A lawsuit against Activision Blizzard was dismissed last month because, according to a judge in the Southern California District Court where the lawsuit was filed, the plaintiffs didn’t play enough call of duty: infinity war file an informed case against the defamed publisher. for once in Activision Blizzard’s many contentious legal battlesthings are over gently.
According to a report by the law firm Wilson Sonsini Goodrich & Rosati, Activision Blizzard was sued in November 2021 by Brooks Entertainment, Inc., a California-based company that specializes in film and television production and other forms of entertainment. Nevertheless, Kotaku I couldn’t Find an official website of the company. Brooks Entertainment and its CEO, shon brookswho describes himself as an inventor, claims to own the trademarks of the finespecial mobile games save a bank Y Action picker. it should be noted that Kotaku I couldn’t verify the existence of these games either. No matteraAll three of these entities, along with Activision Blizzard and 2016 infinity warThey were at the center of the demand.
In November 2021, Brooks Entertainment alleged Activision ripped off the intellectual property of both save a bank Y stock pickeras well as the identity of its owner, in infinity war. To be more specific, the complaint claimed that the “main character” of the 2016 first-person shooter, Sean Brooks, was based on the company’s CEO. and that all three games had “scripted battle scenes that take place in a high-fashion mall.” There was other similarities as well, but these claims were the crux of the complaint.
But If you’ve only played an hour or so of infinity warYou would know that this is all wrong. For one thing, the main character is not Corporal Sean Brooks not at all, but rather his squadmate Commander Nick Reyes, a space marine who becomes the captain of the game’s main militia. Furthermore, as long as there a scripted battle scene in a malltakes place in the distant Geneva of the future, one of many in the game locations, and Sean Brooks is not in that. You play as Kings all the time.
In January 2022, Activision’s attorney wrote to Brooks Entertainment’s attorney that the complaint “contains[ed] misrepresentations and serious errors of fact, and that the assertions set forth therein are frivolous in law and in fact.” If the company did not drop the lawsuit, Activision would file Rule 11 sanctions, sanctions that force the plaintiff to pay a fine for presenting dubious or improper arguments without substantial, or, for that matter, accurate evidentiary support. And that’s exactly what happened in March 2022, when Activision filed its sanctions motions against Brooks Entertainment, saying the plaintiffs didn’t play. infinity war and provided inaccurate files.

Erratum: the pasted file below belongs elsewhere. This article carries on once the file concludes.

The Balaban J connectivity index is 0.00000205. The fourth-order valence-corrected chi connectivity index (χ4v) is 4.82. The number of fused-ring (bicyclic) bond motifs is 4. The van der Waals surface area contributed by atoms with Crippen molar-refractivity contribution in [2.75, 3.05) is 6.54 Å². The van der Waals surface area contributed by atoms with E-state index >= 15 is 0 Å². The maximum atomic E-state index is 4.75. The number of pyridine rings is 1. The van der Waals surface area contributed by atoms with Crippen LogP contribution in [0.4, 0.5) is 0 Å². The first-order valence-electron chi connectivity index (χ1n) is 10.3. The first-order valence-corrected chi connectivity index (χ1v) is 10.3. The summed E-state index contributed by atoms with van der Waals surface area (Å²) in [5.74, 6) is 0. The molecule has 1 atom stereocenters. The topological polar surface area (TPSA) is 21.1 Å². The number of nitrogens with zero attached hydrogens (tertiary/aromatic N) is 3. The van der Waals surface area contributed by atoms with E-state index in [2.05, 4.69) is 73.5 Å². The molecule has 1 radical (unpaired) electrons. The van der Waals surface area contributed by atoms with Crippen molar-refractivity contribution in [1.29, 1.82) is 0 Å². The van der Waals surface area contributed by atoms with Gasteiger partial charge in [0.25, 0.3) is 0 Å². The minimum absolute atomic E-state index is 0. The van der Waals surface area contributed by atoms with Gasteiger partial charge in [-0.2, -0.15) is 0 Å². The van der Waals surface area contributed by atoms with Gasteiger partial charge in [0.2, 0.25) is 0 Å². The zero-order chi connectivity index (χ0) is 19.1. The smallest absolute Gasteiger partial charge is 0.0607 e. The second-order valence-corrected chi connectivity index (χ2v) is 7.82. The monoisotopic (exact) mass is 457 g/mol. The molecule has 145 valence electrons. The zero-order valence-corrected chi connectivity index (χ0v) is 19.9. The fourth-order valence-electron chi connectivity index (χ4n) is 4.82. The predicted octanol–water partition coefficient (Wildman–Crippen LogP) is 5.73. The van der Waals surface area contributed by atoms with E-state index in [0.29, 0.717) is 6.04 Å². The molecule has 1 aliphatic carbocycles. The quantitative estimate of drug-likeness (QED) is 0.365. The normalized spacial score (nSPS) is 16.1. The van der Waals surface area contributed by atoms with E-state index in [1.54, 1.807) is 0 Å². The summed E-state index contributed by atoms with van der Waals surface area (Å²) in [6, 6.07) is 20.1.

The Southern District Court of California accepted Activision’s motions on July 12, it dismissed Brook Entertainment’s lawsuit with prejudice (meaning the claim cannot be refiled in that court) and ordered the plaintiff’s attorney to compensate the troubled publisher for money and time lost. In its conclusion, the court said that the plaintiff did not conduct a thorough and reasonable investigation into the relevant facts of the game before filing the suit.
“Call of Duty: Infinite Warfare it is a first person shooter, not first and third person as alleged, and Sean Brooks is not directing a scripted battle scene in a high fashion mall,” the court said in its ruling in favor of Activision. “The plaintiff’s attorney could easily have verified these facts before filing the Lawsuit without factual basis, just as the Court easily verified them within the first hour and a half of play.”
Kotaku has contacted Activision Blizzard for comment.
Richard Hoeg, a lawyer who specializes in digital and video game law, said Kotaku that unprotected concepts, such as the names of people used in fictional entertainment, are quite difficult to copyright and claim infringement.
“It’s hard to say why the lawsuit was filed,” Hoeg said. “Certainly if a lawsuit gets kicked out *with sanctions*, it wasn’t very good in the first place. It may just be arrogance or it may have been a lawyer encouraging a lawsuit against a well-resourced party. The suit itself says [Brooks Entertainment] released a game to Activision between 2010 [and] 2015. All that said, the infringement lawsuit is horrific, alleging infringement of concepts as unprotectable as: ‘Shon Brooks sails through exotic, action-packed locales and Sean Brooks sails through exotic, action-packed locales’” .
Hoeg went on to say that it is difficult to get “real sanctions” because that would be a level of filing an improper lawsuit far above a simple dismissal.
“The court basically finds the entire argument to be insane,” Hoeg concluded. “Brooks Entertainment even listed Rockstar Games for no reason (which didn’t help their case with the judge). So the sanctions here are Brooks Entertainment [has] to pay Activision’s legal fees and costs.”
While things may have ended well for Activision this time around, the underappreciated publisher is still causing legal headaches. the company was just exploded by Devil developers to break unions. Again. Yuck.